WTA Insider Courtney Nguyen | Relive all the biggest moments from Day 1 of the Australian Open in the first Insider Notebook of the fortnight;
WTA Staff

MELBOURNE, Australia - While you were sleeping, here's what happened on Day 1 at the Australian Open...

Performance of the Day: Shelby Rogers.

A year ago at this time, Shelby Rogers was ranked No.146 and opted to skip the Australian Open to play ITFs in Florida. On Monday she coolly dispatched an injured No.4 seed Simona Halep, 6-3, 6-1, to win her first main draw match ever at the Australian Open.

Halep was hampered by tendinitis in her left knee, but no one was taking anything away from Rogers' complete performance.

"I think she played a very high standard," Halep said. "I had pain at my knee. For me, in the second set, it was difficult to move anymore, but she deserved to win. She was aggressive, and she hit very strong, the balls."

Rogers, 24, has quietly honed her game to become one of the more dangerous young opponents in the early rounds of big tournaments. Last year she won her first WTA final at the Rio Open and then stunned everyone with a run to the quarterfinals of the French Open, beating Karolina Pliskova, Petra Kvitova, Elena Vesnina, and Irina-Camelia Begu en route.

"The biggest thing I took away from that was just that I can compete with the top players in the world and I'm good enough," Rogers said. "Little things here and there I need to work on, but I'm here. I need to believe in myself.

"So I have definitely carried that away from the French Open and just been enjoying it a little bit, I think. There has been a lot of positive feedback, which has been nice."

Injury concerns for Halep again.

Last season Halep started her 2016 campaign with an Achilles injury. This year it's knee tendinitis, which she began to feel at the end of the season at the BNP Paribas WTA Finals Singapore presented by SC Global. Halep said the off-season rest helped but she felt the pain again in her first-round match at the Shenzhen Open and was on anti-inflammatories while she trained in Melbourne Park before the tournament.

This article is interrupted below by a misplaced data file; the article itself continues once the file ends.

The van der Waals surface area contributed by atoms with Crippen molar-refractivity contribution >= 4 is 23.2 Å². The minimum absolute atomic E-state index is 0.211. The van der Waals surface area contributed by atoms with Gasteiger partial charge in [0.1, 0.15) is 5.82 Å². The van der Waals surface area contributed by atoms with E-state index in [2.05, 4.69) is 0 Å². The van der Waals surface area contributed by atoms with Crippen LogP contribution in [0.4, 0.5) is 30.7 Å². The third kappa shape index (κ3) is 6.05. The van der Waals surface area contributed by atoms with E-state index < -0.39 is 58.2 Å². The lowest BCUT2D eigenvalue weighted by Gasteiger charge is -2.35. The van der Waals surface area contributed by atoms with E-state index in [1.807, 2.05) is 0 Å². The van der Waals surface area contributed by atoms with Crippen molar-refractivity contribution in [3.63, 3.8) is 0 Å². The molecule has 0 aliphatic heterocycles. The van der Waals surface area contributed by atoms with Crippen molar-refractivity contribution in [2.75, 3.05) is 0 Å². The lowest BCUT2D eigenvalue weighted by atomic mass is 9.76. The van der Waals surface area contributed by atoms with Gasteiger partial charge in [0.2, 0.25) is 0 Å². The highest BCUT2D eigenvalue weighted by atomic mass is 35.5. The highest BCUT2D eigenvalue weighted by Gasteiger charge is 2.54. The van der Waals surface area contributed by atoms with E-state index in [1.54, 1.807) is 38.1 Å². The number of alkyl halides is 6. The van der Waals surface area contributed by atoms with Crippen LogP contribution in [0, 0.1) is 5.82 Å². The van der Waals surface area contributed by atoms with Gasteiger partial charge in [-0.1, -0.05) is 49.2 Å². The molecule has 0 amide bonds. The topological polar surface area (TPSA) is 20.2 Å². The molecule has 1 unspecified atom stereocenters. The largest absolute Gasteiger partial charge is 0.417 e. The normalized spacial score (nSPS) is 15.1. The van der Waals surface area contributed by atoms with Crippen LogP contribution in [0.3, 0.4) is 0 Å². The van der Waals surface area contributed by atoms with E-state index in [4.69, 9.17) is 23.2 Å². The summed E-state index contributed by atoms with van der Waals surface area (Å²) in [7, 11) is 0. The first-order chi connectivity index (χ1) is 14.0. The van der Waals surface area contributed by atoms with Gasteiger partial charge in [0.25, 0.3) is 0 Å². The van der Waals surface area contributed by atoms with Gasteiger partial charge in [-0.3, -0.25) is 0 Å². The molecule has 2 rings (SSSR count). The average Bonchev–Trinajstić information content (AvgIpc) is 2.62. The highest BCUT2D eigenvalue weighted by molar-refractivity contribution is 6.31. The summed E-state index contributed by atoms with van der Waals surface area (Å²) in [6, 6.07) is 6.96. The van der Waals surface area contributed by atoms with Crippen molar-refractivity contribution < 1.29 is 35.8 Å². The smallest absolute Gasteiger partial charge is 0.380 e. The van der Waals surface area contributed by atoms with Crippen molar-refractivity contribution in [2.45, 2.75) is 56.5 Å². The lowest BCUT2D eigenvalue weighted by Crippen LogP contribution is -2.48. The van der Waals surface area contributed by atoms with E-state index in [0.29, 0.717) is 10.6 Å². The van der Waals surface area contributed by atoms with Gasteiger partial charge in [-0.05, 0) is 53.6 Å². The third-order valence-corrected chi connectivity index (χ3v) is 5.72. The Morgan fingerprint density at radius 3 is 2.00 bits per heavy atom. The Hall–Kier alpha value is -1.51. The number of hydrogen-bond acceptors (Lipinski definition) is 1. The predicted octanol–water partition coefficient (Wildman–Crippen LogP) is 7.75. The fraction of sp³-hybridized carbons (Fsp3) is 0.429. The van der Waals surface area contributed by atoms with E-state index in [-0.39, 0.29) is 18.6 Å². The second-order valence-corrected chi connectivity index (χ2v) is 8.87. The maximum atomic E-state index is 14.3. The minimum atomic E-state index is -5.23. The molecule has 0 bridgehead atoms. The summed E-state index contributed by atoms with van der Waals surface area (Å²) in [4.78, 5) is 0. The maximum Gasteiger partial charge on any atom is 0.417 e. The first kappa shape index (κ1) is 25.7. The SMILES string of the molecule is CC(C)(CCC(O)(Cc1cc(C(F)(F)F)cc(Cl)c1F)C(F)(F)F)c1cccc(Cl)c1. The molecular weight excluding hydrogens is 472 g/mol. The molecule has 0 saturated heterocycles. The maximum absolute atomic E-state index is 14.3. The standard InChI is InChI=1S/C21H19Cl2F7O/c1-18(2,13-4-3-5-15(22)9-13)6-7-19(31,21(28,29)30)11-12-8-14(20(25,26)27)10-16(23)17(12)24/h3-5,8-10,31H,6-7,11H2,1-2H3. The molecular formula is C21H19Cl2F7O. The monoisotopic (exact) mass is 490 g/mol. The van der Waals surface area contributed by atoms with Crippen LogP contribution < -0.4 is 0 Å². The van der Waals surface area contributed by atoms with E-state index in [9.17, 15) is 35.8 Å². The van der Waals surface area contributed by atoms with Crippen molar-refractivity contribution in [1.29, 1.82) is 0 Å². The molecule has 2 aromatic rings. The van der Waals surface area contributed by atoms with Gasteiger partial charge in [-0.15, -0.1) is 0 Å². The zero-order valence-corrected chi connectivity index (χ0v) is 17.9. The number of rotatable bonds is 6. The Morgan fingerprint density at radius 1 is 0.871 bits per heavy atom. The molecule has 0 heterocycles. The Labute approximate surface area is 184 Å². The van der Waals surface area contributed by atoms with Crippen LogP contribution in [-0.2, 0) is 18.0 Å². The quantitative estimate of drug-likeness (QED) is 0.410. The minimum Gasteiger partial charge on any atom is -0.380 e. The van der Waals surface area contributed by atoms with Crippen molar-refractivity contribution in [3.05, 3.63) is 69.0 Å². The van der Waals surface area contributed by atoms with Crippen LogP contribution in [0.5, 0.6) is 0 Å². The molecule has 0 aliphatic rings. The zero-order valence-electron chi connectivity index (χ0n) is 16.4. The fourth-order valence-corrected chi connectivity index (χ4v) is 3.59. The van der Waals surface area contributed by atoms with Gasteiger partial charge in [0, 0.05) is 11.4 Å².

"I had some anti-inflammatory before the match, and the previous days," she said. "But when you have the tension of the match, official match, the pressure, it comes harder. So I had harder pain, and I couldn't do what I wanted."

Halep said the injury does not require surgery, but she will get an MRI and decide on her next steps. "I'm a bit frustrated, but you cannot change much," she said after the loss, her second straight first-round exit from Melbourne. "I'm okay. Just looking ahead. It happens, and I just want to be well with the knee. And then I will think about the game."

Angelique Kerber survives her first test.

How do you say "Phew!" in German? "Puhhhhhh."

It was impossible not to let your mind wander after Lesia Tsurenko saved match point to force a third set against World No.1 and defending champion Angelique Kerber. Could Kerber actually go from saving match point and winning the title last year to losing from match point up in the first round this year?

Even Kerber let her mind wander a bit as she found herself in, what felt like, an unnecessary third set. "That was one moment when I was sitting on the bench. I remember the match from last year," she said after her 6-2, 5-7, 6-2 win. "It was, yeah, the opposite actually. I mean, I was down the match point. Here I was up the match point. I came to the third set. But it was just really a short moment that I was thinking about that match."

Aside from a nervy wobble when she served for the second set and was eventually broken twice to lose it, Kerber played a solid opening match. She hit just five unforced errors in the first set and shut down Tsurenko's game attempts to close the gap in the third set. To her credit, Kerber never panicked. Frustrated, yes. Panic, no.

"I'm on court to play my tennis," she said. "My tennis is like it is, to moving good, playing a lot of balls back and fighting. It's not changing because I'm the No. 1 now or the top seeded. On court I'm really focusing on playing my game and, yeah, running for every ball. I was actually not panicking at all."

Kerber plays her countrywoman Carina Witthoeft next.

Quote of the Day: "Girl, I don't know!"

Venus Williams gutted out a tough straight-set win over Kateryna Kozlova to win, 7-6,(5), 7-5 in just over two hours on Rod Laver Arena. When Sam Smith asked on court how she keeps fending off these young challengers, Venus answered with a sassy, "Girl, I don't know!"